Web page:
Managing Risk at America’s Big Game

by Emily Holbrook on January 29, 2013 · 0 comments

As the Super Bowl gets under way Sunday in New Orleans, event organizers will be working feverishly behind the scenes, making certain that all aspects of the game go off without a hitch. From plans that focus on the potential for severe weather to controlling alcohol intake by fans to ensuring the halftime show goes on, organizers and insurers are working around the clock leading up to, during and immediately after the game. I contacted Chris Rogers, director of risk control at Aon Risk Solutions and Lori Shaw, sports and leisure practice leader for Aon Risk Solutions to get their take on the risks and how they are handled.

RM: New Orleans is known for its party atmosphere. How will event organizers protect employees, fans, vendors and facilities from crime and unruly visitors?

Chris Rogers: Event organizers will work closely with local law enforcement personnel and emergency response personnel to assess any risks to employees, fans, vendors or the facilities. A threat assessment will be completed and preparations made and put into place that serve to mitigate or eliminate those threats. The NFL and team owners have made a commitment to providing a safe and secure venue for everyone’s enjoyment. They have also worked closely with organizations, such as [Techniques for Effective Alcohol Management] T.E.A.M. Coalition, to promote the responsible use of alcohol and have provided VIP tickets for the winners of designated driver contests held throughout the season. Event organizers have received outlines and guidelines relating to security matters that are intended to be shared with their personnel and event attendees that provide additional support for those events during this time.

RM: What types of insurance needs to be in place to protect event organizers from myriad of possible risks?

Lori Shaw: Event organizers need to consider not only the traditional lines of insurance purchased by a business enterprise, such as general liability, property, workers compensation and auto, but also specialty coverages designed to protect event-specific activities, such as athletic participant legal liability, volunteer and participant accident, liquor liability, directors and officers, coverage for pyrotechnics, third-party property damage, terrorism (and threat of terrorism) and event cancellation, including adverse weather, communicable disease and non-appearance of essential performers/players/entertainers.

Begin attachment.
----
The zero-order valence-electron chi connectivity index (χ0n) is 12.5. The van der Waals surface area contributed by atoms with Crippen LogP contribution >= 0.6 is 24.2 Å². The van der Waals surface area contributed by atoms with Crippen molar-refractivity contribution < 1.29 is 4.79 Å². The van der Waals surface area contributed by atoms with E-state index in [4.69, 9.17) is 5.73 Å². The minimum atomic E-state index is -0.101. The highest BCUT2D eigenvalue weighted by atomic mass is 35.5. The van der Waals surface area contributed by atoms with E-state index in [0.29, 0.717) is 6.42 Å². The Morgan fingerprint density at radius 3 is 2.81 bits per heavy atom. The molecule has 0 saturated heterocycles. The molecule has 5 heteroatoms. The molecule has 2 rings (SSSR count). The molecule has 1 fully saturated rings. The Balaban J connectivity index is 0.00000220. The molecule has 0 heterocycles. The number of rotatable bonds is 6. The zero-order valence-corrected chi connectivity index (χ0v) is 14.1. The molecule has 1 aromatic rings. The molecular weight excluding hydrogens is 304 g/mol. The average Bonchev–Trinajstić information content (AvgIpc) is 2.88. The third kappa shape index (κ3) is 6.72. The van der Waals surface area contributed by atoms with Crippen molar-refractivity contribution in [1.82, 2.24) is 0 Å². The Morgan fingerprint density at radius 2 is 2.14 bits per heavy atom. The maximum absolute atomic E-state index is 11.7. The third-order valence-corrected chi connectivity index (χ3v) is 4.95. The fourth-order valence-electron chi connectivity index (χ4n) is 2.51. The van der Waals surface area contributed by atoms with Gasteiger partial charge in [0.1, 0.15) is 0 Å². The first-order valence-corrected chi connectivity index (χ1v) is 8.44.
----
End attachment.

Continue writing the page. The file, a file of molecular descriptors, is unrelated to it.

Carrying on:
RM: How do event organizers navigate advertising and sponsorship exposures?  

Shaw: For large events, the advertising risk is usually carried by the broadcaster. The risk of broadcast interruption could be passed to the event organizer, and if that is the case, the event organizer would look to secure broadcast interruption insurance.

RM: What happens in the case of extreme weather, such as an off-season hurricane or rare Louisiana snowstorm?

Rogers: The NFL and other sporting organizations have developed plans over the years to address the additional and unique challenges posed by extreme weather. These plans have been developed in conjunction with public and private weather services to ensure that the best information is available to event organizers so that they can respond properly and in a timely manner. These plans are further augmented by the development of emergency contingency plans that address what will be done if the weather affects the game, either just prior to the beginning, or even during the game. If something occurs during the game, the stadium’s “shelter-in-place” plan would have to be activated.

RM: What if the half-time headlining act cannot go on? Are event organizers prepared with a backup plan?

Rogers: A backup plan will greatly depend upon when it becomes apparent that the headliner cannot go on. If it is a few days before the event, a substitute act could possibly be arranged. If the change is something that is sudden and occurs just before halftime, it will mostly depend upon who is involved and what might be an alternative. Perhaps the rest of the pageantry can be expanded or they could cut to the broadcaster’s booth for additional commentary on the game.

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Emily Holbrook is the executive managing editor for National Underwriter Life & Health and the former editor of the Risk Management Monitor and Risk Management magazine. You can read more of her writings at EmilyHolbrook.com.

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